Top 10 Most American Made New Sedans for 2015

For the new car shopper wanting to support the American economy and buy only an American made new sedan, it can be difficult to tell just by looking at the brand name of the vehicle.

Typically known by Americans as Japanese built vehicles, Toyota and Honda have the top three spots on the top 10 most American made sedans list and if you include Acura (Honda's luxury car line), they hold five of the ten spots altogether.

To help car buyers doing their research I've made a list of the most American made new sedans to take the guess work out of it for you. If you're interested in buying an American made SUV or crossover, you can see the list I published last week here: Top 15 Most American Made SUVs and Crossovers.

Top 10 Most American Made Sedans >>

What's Considered to be an American Made Sedan?

To quickly tell where a vehicle's final assembly destination is, look at the first digit of the vehicle identification number (VIN). If the number is a 1, 2, 4, or 5, the car was assembled in the United States. You can find out a lot about a vehicle by deciphering the VIN. To learn more about what all the numbers in a vehicle Id number mean and where you can find the VIN on a vehicle , read my article Anatomy of a Vehicle Identification Number.

Harris Interactive recently ran a survey to ask new car shoppers how important it is to "buy an American made vehicle"? Over 2,000 responded to the survey, seventy percent of those people said it was important or very important to purchase an American made vehicle. They also asked car buyers how they consider a vehicle to be an American made?

Why do people want to buy American made automobiles:

So how do you know if the new sedan you're considering is "American made?" Our friends over at Edmunds.com has done the research for you, they compiled a list of the top new sedans with the highest percentage of United States and Canadian content. They ranked the vehicles based on information the carmakers provide to the National Highway Traffic Safety Administration (NHTSA) under the American Automobile Labeling Act (AALA).

For auto manufacturers to comply with the AALA guidelines, a new car's window sticker must have a section that shows the following information:

Must Have Information on a New Car's Window Sticker

  • The original country of origin for the engine.
  • The percentage of United States and Canadian parts content for the vehicle line.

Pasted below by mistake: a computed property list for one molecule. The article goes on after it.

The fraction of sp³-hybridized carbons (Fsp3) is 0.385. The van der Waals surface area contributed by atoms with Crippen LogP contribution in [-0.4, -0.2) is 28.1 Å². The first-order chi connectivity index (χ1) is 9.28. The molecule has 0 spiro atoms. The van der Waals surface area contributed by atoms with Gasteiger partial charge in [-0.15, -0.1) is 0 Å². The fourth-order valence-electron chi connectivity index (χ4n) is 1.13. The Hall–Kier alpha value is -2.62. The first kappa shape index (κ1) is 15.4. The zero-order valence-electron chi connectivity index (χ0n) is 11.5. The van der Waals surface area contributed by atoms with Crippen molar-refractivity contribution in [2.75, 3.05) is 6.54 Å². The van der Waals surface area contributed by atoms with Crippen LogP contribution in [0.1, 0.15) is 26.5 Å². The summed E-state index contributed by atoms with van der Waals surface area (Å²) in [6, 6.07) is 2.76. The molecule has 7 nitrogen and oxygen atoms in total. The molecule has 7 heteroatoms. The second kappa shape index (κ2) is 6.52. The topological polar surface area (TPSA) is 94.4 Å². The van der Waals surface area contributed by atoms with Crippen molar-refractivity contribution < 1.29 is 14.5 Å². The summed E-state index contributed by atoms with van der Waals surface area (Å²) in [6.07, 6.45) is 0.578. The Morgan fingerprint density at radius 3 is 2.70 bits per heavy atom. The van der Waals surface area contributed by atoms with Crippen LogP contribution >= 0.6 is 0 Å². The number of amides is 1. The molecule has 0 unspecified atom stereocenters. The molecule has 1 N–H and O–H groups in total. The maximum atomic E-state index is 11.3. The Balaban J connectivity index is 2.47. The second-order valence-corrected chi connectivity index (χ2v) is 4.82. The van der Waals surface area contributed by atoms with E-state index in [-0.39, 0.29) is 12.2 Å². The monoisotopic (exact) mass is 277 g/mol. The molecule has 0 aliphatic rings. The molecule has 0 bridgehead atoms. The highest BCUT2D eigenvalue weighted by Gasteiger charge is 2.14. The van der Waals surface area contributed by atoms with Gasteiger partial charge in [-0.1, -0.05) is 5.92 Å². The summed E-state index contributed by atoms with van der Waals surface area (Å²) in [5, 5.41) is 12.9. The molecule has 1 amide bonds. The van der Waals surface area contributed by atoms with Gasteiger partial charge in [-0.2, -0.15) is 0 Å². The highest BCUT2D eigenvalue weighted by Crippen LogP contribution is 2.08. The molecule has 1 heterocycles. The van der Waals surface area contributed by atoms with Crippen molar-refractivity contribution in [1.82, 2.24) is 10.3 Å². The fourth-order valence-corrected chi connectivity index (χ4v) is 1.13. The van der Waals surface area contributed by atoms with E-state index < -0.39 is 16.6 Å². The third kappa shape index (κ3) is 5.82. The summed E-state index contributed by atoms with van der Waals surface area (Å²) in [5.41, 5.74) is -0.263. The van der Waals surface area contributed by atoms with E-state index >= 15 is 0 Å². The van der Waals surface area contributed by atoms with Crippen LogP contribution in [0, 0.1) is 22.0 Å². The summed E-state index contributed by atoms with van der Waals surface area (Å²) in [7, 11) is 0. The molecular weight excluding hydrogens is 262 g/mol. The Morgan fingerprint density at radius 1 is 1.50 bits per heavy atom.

• Names of any countries other than the United States and Canada that contribute more than 15 percent of the equipment content and the percentage of content for each country, to a total of two countries.
  • The final assembly location by city, state and/or country when appropriate.
  • The transmission's original country of origin.
  • An official statement explaining the parts content does not include the final assembly (except the engine and transmission), other non-parts costs or distribution.

Other information included in the chart below is the score from the Kogod Made in America Auto Index. The Kogod index is scored on a 100 point scale system. They look at not only where a particular model's research and development took place but also such factors as parts and assembly information, where a carmaker made capital investments and where the profits from the vehicle end up.

Below you will also find the source of the vehicle's engine, transmission and the country in which the vehicle was assembled. Some automakers do not split specific models in their reporting, depending on the how the vehicle's configured, the source of the engine and transmission may vary. You can read more about this by consulting the full AALA list.

If you're considering an American made sedan, check out the list below before making your final decision.

Top 10 Most American Made New Sedans for 2015

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Rank Vehicle Percent of U.S./Canadian Content Final Assembly Country Engine Source Transmission Source 2015 Kogod Made in America Auto Index Score
1 2015 Toyota Camry (non-hybrid) 75% U.S. U.S., Japan U.S., Japan 78.5
2 (tie) 2015 Honda Accord 70% U.S. U.S., Japan U.S., Japan 78.5
2 (tie) 2015 Toyota Avalon (non-hybrid) 70% U.S. U.S. U.S., Japan 76
3 (tie) 2015 Chrysler 200 67% U.S. U.S. U.S. 77.5
3 (tie) 2015 Dodge Charger 67% Canada U.S., Mexico U.S., Germany 60.5
4 (tie) 2015 Acura TLX 65% U.S. U.S. U.S., Japan 73.5
4 (tie) 2015 Cadillac ATS 65% U.S. U.S., Canada U.S., France, Mexico 82.5
4 (tie) 2015 Cadillac CTS 65% U.S. U.S., Canada U.S., France, Japan 82.5
4 (tie) 2015 Ford Taurus 65% U.S. U.S., Spain U.S. 82.5
4 (tie) 2015 Honda Civic 65% U.S., Canada U.S., Japan U.S., Japan 66.5

Competition Between Dealers Always Gets You the Best Price

When negotiating the price of a new car or truck, it’s important to know the dealer invoice price and what other people are paying for the same vehicle in your local area. Otherwise, you won’t know what a good price is to pay for the vehicle. I highly recommend using an online referral service such as Edmunds Price Promise or TrueCar Guaranteed Savings, their quotes will automatically include any discounts or cash-back incentives currently available.

In addition, the above sites will tell you which dealerships in your local area are currently the most flexible with their new car pricing. These sites provide valuable information for anyone thinking about buying or leasing a new car or truck.